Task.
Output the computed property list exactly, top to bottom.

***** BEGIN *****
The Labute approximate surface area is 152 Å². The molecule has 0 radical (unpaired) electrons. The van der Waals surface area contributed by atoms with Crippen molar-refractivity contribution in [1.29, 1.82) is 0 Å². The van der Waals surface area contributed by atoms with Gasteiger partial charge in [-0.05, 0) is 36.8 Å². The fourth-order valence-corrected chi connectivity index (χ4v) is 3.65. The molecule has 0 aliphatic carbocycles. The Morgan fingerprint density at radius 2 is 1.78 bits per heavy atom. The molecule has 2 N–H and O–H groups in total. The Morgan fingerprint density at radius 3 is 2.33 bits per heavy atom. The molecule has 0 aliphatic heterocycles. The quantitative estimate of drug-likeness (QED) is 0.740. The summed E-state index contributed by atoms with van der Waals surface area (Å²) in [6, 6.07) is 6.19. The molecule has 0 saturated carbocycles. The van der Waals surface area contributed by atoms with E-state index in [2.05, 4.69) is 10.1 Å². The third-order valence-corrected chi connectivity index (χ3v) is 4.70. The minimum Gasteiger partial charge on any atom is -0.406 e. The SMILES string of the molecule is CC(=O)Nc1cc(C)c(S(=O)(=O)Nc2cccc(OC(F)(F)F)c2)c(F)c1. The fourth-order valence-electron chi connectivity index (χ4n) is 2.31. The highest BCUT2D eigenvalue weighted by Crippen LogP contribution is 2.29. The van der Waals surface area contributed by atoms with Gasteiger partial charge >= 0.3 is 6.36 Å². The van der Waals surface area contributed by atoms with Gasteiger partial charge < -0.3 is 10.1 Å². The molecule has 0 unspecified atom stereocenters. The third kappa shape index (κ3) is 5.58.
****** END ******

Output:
The Labute approximate surface area is 152 Å². The molecule has 0 radical (unpaired) electrons. The van der Waals surface area contributed by atoms with Crippen molar-refractivity contribution in [1.29, 1.82) is 0 Å². The van der Waals surface area contributed by atoms with Gasteiger partial charge in [-0.05, 0) is 36.8 Å². The fourth-order valence-corrected chi connectivity index (χ4v) is 3.65. The molecule has 0 aliphatic carbocycles. The Morgan fingerprint density at radius 2 is 1.78 bits per heavy atom. The molecule has 2 N–H and O–H groups in total. The Morgan fingerprint density at radius 3 is 2.33 bits per heavy atom. The molecule has 0 aliphatic heterocycles. The quantitative estimate of drug-likeness (QED) is 0.740. The summed E-state index contributed by atoms with van der Waals surface area (Å²) in [6, 6.07) is 6.19. The molecule has 0 saturated carbocycles. The van der Waals surface area contributed by atoms with E-state index in [2.05, 4.69) is 10.1 Å². The third-order valence-corrected chi connectivity index (χ3v) is 4.70. The minimum Gasteiger partial charge on any atom is -0.406 e. The SMILES string of the molecule is CC(=O)Nc1cc(C)c(S(=O)(=O)Nc2cccc(OC(F)(F)F)c2)c(F)c1. The fourth-order valence-electron chi connectivity index (χ4n) is 2.31. The highest BCUT2D eigenvalue weighted by Crippen LogP contribution is 2.29. The van der Waals surface area contributed by atoms with Gasteiger partial charge >= 0.3 is 6.36 Å². The van der Waals surface area contributed by atoms with Gasteiger partial charge < -0.3 is 10.1 Å². The molecule has 0 unspecified atom stereocenters. The third kappa shape index (κ3) is 5.58.